Ravindra Guyyala, a former employee of Cognizant, had recently filed a lawsuit against the current and former board members of the multinational IT company, as well as its primary executives. He had alleged that they had issued misleading statements and concealed significant information about the bribes paid by Cognizant in order to obtain approval for the construction of its new campus in Chennai. However, a week later, as per a court notice, Guyyala has “voluntarily dismissed” all his claims “without prejudice”.
Apparently, in 2014, two senior executives had been accused by Guyyala of paying US$2 million to a government official in India to obtain a planning permit to construct its new campus in Chennai. The matter was then thoroughly investigated by the US Securities and Exchanges Commission (SEC) over a period of two years. It then came to light that Cognizant had repaid the $2 million along with $2.5 million as reimbursement to the contractor, and the same was authorised by the two senior executives named in the lawsuit, from the Company’s US headquarters.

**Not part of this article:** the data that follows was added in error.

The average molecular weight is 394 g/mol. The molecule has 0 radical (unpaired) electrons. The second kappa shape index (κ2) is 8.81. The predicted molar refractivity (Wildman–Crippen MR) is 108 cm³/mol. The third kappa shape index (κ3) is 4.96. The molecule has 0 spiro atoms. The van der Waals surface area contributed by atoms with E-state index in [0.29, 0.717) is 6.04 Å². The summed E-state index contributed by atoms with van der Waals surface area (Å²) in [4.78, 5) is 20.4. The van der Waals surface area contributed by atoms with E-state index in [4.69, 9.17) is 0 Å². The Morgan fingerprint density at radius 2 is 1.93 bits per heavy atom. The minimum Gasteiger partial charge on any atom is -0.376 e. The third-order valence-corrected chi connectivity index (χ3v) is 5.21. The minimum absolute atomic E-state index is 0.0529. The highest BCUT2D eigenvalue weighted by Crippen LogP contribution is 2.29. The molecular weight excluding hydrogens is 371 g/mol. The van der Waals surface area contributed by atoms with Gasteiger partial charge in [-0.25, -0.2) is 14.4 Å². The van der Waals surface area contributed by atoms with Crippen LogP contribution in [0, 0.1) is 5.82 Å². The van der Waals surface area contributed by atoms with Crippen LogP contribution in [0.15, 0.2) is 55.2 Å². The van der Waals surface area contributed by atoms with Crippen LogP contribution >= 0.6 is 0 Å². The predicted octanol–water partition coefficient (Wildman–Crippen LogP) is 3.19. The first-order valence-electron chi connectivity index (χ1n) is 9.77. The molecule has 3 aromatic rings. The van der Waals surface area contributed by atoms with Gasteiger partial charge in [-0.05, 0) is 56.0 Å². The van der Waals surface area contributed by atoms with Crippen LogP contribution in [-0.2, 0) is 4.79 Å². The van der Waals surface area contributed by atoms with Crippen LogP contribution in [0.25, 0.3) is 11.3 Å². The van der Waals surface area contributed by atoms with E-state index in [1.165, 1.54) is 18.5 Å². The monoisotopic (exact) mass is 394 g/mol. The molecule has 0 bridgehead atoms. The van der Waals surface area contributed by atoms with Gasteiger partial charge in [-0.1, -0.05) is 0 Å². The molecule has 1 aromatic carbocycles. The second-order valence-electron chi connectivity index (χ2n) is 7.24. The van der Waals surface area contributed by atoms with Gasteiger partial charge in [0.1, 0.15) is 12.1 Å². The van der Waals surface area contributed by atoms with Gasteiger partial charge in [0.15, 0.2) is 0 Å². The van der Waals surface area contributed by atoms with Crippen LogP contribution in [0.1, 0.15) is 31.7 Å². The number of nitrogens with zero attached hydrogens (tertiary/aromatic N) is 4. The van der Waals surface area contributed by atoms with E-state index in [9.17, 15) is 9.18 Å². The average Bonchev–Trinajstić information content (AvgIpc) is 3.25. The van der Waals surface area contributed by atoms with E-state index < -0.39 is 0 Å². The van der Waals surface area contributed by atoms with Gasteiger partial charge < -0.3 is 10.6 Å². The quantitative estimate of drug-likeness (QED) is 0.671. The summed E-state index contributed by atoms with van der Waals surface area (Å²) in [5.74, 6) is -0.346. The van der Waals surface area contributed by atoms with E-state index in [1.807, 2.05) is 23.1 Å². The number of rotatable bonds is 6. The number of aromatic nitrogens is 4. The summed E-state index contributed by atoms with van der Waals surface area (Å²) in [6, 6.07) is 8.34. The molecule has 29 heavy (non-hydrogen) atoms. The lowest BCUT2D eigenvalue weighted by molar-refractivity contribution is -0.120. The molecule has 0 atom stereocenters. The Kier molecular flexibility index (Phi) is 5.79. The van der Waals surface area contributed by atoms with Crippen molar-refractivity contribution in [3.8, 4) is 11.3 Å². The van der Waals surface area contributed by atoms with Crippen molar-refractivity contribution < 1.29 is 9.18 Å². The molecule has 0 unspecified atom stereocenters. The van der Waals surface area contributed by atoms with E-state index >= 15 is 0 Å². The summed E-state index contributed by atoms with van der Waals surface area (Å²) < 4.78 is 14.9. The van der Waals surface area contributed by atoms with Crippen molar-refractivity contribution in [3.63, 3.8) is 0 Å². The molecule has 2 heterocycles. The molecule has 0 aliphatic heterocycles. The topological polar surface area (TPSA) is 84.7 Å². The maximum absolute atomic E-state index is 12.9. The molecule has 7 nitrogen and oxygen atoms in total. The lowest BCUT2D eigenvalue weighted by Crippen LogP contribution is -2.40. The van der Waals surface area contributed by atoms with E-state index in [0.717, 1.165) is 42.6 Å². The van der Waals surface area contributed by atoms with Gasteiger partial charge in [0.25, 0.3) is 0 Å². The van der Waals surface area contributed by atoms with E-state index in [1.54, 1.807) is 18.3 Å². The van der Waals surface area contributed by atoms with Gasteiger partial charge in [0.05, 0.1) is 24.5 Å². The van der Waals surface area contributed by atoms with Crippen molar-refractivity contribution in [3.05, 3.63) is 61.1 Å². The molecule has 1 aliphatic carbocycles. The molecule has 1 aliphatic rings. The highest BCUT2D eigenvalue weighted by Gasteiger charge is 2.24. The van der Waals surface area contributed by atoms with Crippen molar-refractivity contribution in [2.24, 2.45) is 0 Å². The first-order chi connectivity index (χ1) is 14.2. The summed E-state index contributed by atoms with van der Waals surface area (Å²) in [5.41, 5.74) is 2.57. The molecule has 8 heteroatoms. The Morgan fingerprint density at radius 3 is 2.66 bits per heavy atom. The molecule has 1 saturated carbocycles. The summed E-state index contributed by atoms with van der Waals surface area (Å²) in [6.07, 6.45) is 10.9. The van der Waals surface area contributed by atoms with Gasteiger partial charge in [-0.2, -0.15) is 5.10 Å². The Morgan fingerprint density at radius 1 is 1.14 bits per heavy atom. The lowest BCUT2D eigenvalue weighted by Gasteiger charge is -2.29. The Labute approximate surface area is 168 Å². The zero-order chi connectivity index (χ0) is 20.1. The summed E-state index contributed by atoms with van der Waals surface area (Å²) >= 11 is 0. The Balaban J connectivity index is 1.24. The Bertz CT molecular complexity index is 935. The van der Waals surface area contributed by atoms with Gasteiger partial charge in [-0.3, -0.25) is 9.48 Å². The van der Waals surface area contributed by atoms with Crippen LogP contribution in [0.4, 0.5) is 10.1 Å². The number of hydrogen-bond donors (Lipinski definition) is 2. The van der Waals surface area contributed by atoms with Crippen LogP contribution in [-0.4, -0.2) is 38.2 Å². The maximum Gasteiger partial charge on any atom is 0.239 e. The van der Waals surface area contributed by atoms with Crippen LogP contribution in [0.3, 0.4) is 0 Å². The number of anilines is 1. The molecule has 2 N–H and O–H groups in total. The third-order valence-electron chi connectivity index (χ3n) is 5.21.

The petition had named Francisco D’Souza, former CEO; Karen McLoughlin, current CFO; Gordon Coburn, former president, and Steven E. Schwartz, former chief legal officer, along with board members, including Brian Humphries, CEO, as offenders.
In the lawsuit, Guyyala had accused the aforementioned of breaching their duties by issuing false and misleading statements and purposefully hiding material information pertaining to the bribe, in the Company’s public filings.
In 2019, however, Cognizant had settled the charges with the SEC without either denying the allegations or admitting to the same. It had agreed to pay about $19 million as disgorgement and prejudgment interest along with a penalty of $6 million.